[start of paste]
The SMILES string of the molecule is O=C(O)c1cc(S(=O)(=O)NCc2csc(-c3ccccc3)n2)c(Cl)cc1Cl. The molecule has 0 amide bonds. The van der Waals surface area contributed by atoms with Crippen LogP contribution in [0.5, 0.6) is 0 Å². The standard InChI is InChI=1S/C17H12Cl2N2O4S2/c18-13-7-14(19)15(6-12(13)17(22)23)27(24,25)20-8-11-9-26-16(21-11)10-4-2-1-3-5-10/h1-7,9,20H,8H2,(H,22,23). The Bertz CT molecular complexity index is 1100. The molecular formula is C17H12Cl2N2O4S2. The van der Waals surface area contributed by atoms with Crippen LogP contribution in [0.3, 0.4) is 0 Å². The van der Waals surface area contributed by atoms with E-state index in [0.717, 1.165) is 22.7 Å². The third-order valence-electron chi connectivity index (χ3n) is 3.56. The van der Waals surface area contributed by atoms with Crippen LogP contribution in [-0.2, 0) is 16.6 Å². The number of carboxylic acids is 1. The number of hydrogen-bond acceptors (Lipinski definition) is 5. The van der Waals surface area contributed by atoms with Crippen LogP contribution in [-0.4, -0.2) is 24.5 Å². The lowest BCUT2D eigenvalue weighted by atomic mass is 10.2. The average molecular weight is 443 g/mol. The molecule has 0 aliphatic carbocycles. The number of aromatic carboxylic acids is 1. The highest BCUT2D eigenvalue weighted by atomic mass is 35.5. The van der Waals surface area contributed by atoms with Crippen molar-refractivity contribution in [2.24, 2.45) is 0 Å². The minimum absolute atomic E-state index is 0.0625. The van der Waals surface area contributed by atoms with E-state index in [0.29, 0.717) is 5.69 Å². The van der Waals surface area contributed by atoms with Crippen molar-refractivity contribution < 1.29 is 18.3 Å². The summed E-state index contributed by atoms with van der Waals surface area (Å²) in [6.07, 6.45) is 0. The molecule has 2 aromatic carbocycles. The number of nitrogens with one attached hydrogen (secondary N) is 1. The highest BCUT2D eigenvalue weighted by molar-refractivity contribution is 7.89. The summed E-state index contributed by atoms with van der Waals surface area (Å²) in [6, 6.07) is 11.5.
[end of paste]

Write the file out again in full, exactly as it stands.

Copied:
The SMILES string of the molecule is O=C(O)c1cc(S(=O)(=O)NCc2csc(-c3ccccc3)n2)c(Cl)cc1Cl. The molecule has 0 amide bonds. The van der Waals surface area contributed by atoms with Crippen LogP contribution in [0.5, 0.6) is 0 Å². The standard InChI is InChI=1S/C17H12Cl2N2O4S2/c18-13-7-14(19)15(6-12(13)17(22)23)27(24,25)20-8-11-9-26-16(21-11)10-4-2-1-3-5-10/h1-7,9,20H,8H2,(H,22,23). The Bertz CT molecular complexity index is 1100. The molecular formula is C17H12Cl2N2O4S2. The van der Waals surface area contributed by atoms with Crippen LogP contribution in [0.3, 0.4) is 0 Å². The van der Waals surface area contributed by atoms with E-state index in [0.717, 1.165) is 22.7 Å². The third-order valence-electron chi connectivity index (χ3n) is 3.56. The van der Waals surface area contributed by atoms with Crippen LogP contribution in [-0.2, 0) is 16.6 Å². The number of carboxylic acids is 1. The number of hydrogen-bond acceptors (Lipinski definition) is 5. The van der Waals surface area contributed by atoms with Crippen LogP contribution in [-0.4, -0.2) is 24.5 Å². The lowest BCUT2D eigenvalue weighted by atomic mass is 10.2. The average molecular weight is 443 g/mol. The molecule has 0 aliphatic carbocycles. The number of aromatic carboxylic acids is 1. The highest BCUT2D eigenvalue weighted by atomic mass is 35.5. The van der Waals surface area contributed by atoms with Crippen molar-refractivity contribution in [2.24, 2.45) is 0 Å². The minimum absolute atomic E-state index is 0.0625. The van der Waals surface area contributed by atoms with E-state index in [0.29, 0.717) is 5.69 Å². The van der Waals surface area contributed by atoms with Crippen molar-refractivity contribution < 1.29 is 18.3 Å². The summed E-state index contributed by atoms with van der Waals surface area (Å²) in [6.07, 6.45) is 0. The molecule has 2 aromatic carbocycles. The number of nitrogens with one attached hydrogen (secondary N) is 1. The highest BCUT2D eigenvalue weighted by molar-refractivity contribution is 7.89. The summed E-state index contributed by atoms with van der Waals surface area (Å²) in [6, 6.07) is 11.5.